Derby County boss Wayne Rooney has reiterated he will not walk away despite the Championship club being placed in administration.
Business advisory firm Quantuma took over the club on Wednesday, triggering an automatic 12-point deduction.
Asked whether he would have taken the job if he had known about the financial problems, Rooney said: "I doubt it."
But he added: "I will fight for the club. I wouldn't leave the staff in the lurch. They need someone to lead them."
The 35-year-old former Everton, Manchester United and England forward was put in charge following the departure of Phillip Cocu in November 2020 and confirmed as permanent manager two months later.
The Rams secured their Championship status on the final day of last season, and have won two and drawn four of their eight league games so far in 2021-22 despite being subject to a transfer embargo which meant Rooney was only able to recruit free agents.
He only found out about the club going into administration from television reports and said it was "disrespectful" that owner Mel Morris had not informed him personally.
"I've not spoken to Mel since 9 August," said Rooney. "He addressed the players on Tuesday. I was in that (meeting) but nothing else. No phone call or message.
"Mel doesn't have to apologise to me but as manager, getting questions from players and staff and not being able to answer, I was a bit hurt by that. There is a way of handling things, and being open and honest - that didn't happen which is disappointing."
But he continued: "I am committed to this football club. I grew up on a council estate in Liverpool and I know how tough life can be.
"I care about the players and the staff. What kind of person would I be if I walked away and put my feet up or went on holiday for a few weeks?"
The 12-point deduction by the English Football League has left the Rams at the foot of the Championship on minus two points, currently nine adrift of safety, and they could be docked a possible nine more in relation to charges over their accounting practices.
"If [the deduction] stays at 12 points, I feel we can stay up," Rooney said. "No team has ever done that and I have challenged the players to make history.
"If it goes to 21 points, it will be very difficult and it's likely we will be in League One next season."
Quantuma managing directors Andrew Hosking, Carl Jackson and Andrew Andronikou are now in charge of the club and are looking for short-term funding to help see it through the next three months.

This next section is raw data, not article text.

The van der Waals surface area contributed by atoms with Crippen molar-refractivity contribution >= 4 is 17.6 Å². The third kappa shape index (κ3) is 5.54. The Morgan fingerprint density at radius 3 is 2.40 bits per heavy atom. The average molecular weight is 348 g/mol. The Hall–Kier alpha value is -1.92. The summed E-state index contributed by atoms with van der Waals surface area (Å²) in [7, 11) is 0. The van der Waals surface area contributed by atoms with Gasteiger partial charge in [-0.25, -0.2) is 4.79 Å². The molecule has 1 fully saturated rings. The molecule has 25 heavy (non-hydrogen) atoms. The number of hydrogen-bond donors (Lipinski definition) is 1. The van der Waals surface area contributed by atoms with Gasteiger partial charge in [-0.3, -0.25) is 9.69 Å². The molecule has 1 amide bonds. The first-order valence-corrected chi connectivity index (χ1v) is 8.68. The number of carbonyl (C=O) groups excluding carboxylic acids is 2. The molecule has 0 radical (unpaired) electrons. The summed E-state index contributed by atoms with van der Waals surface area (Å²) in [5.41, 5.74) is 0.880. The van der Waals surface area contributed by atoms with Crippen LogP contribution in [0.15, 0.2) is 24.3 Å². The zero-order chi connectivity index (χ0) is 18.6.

Derby, who are away to Sheffield United on Saturday, have "tens of millions of pounds" of debts.
But Hosking said: "There is a considerable degree of interest in this club.....we don't consider the obstacles that we face at this stage insurmountable."
Although there will be a need for some redundancies, the administrators say it will not affect the position of Rooney or the first-team squad.
"We need a manager to motivate the team. That has not come into our consideration at all," added Hosking.
'Positive dialogue with EFL'
The club filed a notice to appoint administrators last Friday, which owner Mel Morris described as a "gut-wrenching" decision.
He has been in charge of the club since 2015 but had been looking to sell it since 2019, having invested and lost "in excess of £200m".
"We have a positive dialogue with the EFL," Jackson, another of the joint administrators, confirmed. "They want to see Derby County survive. We will argue our position but there is a distinct possibility there will be further deductions.
"There are no guarantees but we are confident we (Derby) will fulfil the fixture list (this season).
"There is a very real opportunity to save this football club and find a credible third party to take this club back to where it was before."
Rooney has been helping the club financially, buying equipment to film training sessions among other things.
But he dismissed a suggestion he could invest in the club, saying: "I'm not that stupid. We won't be short of buyers for this club."
He added: "I am really confident we will get through this - and for the better. Sometimes in life you have to take a backward step to move forward."
'Integrity of competition is paramount'
EFL chief executive Trevor Birch told BBC Sport that it was "incredibly sad" to see Derby - one of the league's founder members - in their current position.
He confirmed discussions would continue with the administrators about the possibility of a further points deduction and said: "The last thing we want is to lose a club from the competition. At the same time, we have to apply regulations because the integrity of the competition is paramount."
Birch said he had "respect and sympathy" for Morris "in the sense that he has put £200m of his own funds into the club".
He added: "What is important is to understand why Mel felt he had to inject that kind of funding and to run the kind of model he has done.
"That revolves around the irrational behaviour that the presence of parachute clubs from the Premier League have in the Championship and the distorting effect of the funds they receive on the competition."